29 June 2021

Sometimes the Best Defense Is Just … a Defense

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On June 16, 2021, the Delaware Court of Chancery denied the plaintiffs’ motion for partial judgment on the pleadings regarding portions of their declaratory judgment claim filed in Dr. Thomas Markusic, Dr. Maxym Polyakov, et al. v. Michael Blum, Patrick Joseph King, et al.  Plaintiffs filed the declaratory judgment action in an attempt to preempt their adversary’s potential claims, and Chancellor McCormick’s rejection of the requested declaratory relief offers a key lesson for litigants contemplating a similar preemptive action.

Background

This litigation centers on Firefly Space Systems, Inc. (Original Firefly), an aerospace firm founded by plaintiff Markusic and defendants Blum and King.  Markusic was the sole director of Original Firefly and ultimately approved selling the company’s debt to another entity (EOS).  Original Firefly subsequently filed for Chapter 7 bankruptcy protection and went out of business.  EOS then changed its name to Firefly Aerospace, Inc. (New Firefly) and appointed Markusic as its CEO.

In September 2019, plaintiffs (including New Firefly and Markusic) filed a declaratory judgment action against defendants, Original Firefly’s stockholders, seeking declarations on seven different issues.  Defendants filed a complaint in California state court in connection with “the alleged usurpation of Original Firefly’s assets in circumvention of Defendants’ economic interests in Original Firefly,” and also filed compulsory counterclaims in the Delaware action (then Vice Chancellor McCormick subsequently granted plaintiffs’ motion to dismiss those counterclaims in August 2020).

Plaintiffs subsequently moved for judgment on the pleadings with respect to four of the seven issues that are the subject of their declaratory judgment action.  As explained further below, these requests sought broad determinations that the defendants were without standing to pursue claims, that there had been no aiding and abetting breach of fiduciary duties, that defendants could not split claims across multiple jurisdictions, and that defendants could not prevail on any of various claims against plaintiffs.

The Court’s Decision

Chancellor McCormick denied plaintiffs’ motion for judgment on the pleadings in its entirety, determining that each request was overbroad, improper, or involved circumstances of plaintiffs’ own making:

  • Denial of declaration that defendants broadly lacked standing to pursue claims: Chancellor McCormick denied plaintiffs’ request on the grounds that it was overly broad and would “require the court to evaluate every possible claim” the defendants could potentially bring against Mankusic. Chancellor McCormick also held that plaintiffs’ request was “overripe,” reasoning that because affirmative claims were pending in California, deciding the declaratory versions in Delaware would “risk the unnecessary burdening of the court’s resources and the possibility of inconsistent factual and legal findings between the courts.”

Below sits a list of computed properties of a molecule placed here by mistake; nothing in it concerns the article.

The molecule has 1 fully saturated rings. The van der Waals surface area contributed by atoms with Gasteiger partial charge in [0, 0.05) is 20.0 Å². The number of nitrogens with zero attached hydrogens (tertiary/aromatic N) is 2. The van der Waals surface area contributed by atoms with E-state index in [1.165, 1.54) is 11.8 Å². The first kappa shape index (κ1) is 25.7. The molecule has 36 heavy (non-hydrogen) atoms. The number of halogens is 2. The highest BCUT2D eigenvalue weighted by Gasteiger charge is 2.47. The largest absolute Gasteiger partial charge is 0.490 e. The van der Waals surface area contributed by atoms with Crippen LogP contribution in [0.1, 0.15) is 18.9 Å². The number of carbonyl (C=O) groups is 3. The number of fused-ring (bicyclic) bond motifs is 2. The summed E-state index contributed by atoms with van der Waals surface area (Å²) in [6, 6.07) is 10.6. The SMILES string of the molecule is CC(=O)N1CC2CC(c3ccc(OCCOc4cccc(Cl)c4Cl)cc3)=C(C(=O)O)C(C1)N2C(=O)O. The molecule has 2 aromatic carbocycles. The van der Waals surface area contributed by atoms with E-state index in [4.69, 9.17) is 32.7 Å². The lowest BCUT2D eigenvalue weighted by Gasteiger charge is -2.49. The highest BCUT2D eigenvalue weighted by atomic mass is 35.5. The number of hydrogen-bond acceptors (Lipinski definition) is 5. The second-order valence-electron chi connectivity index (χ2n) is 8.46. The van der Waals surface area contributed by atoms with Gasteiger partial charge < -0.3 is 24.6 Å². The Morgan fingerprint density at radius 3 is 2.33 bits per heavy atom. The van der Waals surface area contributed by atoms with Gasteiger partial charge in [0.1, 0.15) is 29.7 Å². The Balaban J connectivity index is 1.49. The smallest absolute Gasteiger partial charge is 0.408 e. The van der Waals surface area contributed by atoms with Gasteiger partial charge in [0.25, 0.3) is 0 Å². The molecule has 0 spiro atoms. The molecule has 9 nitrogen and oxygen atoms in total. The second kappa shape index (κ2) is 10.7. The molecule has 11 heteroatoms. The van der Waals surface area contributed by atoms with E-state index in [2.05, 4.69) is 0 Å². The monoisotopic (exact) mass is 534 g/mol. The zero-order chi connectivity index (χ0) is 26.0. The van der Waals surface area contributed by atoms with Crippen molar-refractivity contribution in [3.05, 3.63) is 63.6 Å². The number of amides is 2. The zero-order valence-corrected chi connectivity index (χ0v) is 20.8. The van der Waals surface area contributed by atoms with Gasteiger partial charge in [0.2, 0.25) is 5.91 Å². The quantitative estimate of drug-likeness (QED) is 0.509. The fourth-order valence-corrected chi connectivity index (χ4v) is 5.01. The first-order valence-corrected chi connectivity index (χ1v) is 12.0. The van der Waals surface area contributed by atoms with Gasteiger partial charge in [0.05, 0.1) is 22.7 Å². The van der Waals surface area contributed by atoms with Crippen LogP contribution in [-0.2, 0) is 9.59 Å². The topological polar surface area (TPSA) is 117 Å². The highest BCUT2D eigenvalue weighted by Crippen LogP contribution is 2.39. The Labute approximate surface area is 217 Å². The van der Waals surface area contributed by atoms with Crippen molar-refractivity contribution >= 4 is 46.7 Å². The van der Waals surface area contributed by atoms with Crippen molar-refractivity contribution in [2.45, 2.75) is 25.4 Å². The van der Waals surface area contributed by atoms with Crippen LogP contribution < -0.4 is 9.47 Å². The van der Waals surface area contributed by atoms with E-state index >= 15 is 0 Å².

• Denial of declaration that defendants could not pursue aiding and abetting claims: Chancellor McCormick swiftly denied the request for a declaration that plaintiffs did not aid and abet any alleged breaches of fiduciary duty, reasoning that the only fiduciary duty claims raised had already been dismissed in the Court’s August 2020 decision, and thus there was no “active controversy” for the Court to decide.
  • Denial of declaration that defendants could not split their claims between California and Delaware: Plaintiffs contended that Delaware should be the exclusive forum for all of defendants’ claims, but Chancellor McCormick concluded that it was plaintiffs “who defensively chose this court in an effort to deprive Defendants, who are the natural plaintiffs, of the ability to decide the appropriate forum in which to bring their claims.” The Court reasoned that the “legal bar against claim splitting is not intended to reward this sort of behavior by Plaintiffs,” and thus the rule against claim splitting was inapplicable to the California action.  The Chancellor concluded with a final reproach: “[B]ecause plaintiffs filed here preemptively—if Plaintiffs now face prejudice as a result of proceeding in two jurisdictions, it is of their own making.”
  • Denial of declaration that defendants could not prevail on various claims: The Court also denied plaintiffs’ requests with respect to claims defendants were pursuing in the California action. Chancellor McCormick found that this declaration failed for the same reasons as did the first and second declarations: the claims relating to breach of fiduciary duty already had been dismissed, and the California court was best suited to adjudicate the merits of the non-declaratory claims before it.

Conclusion

While the best defense is often a good offense, that’s not always the case.  Parties considering defensive declaratory judgment actions should carefully tailor the sought-after relief and consider inefficiencies that may result.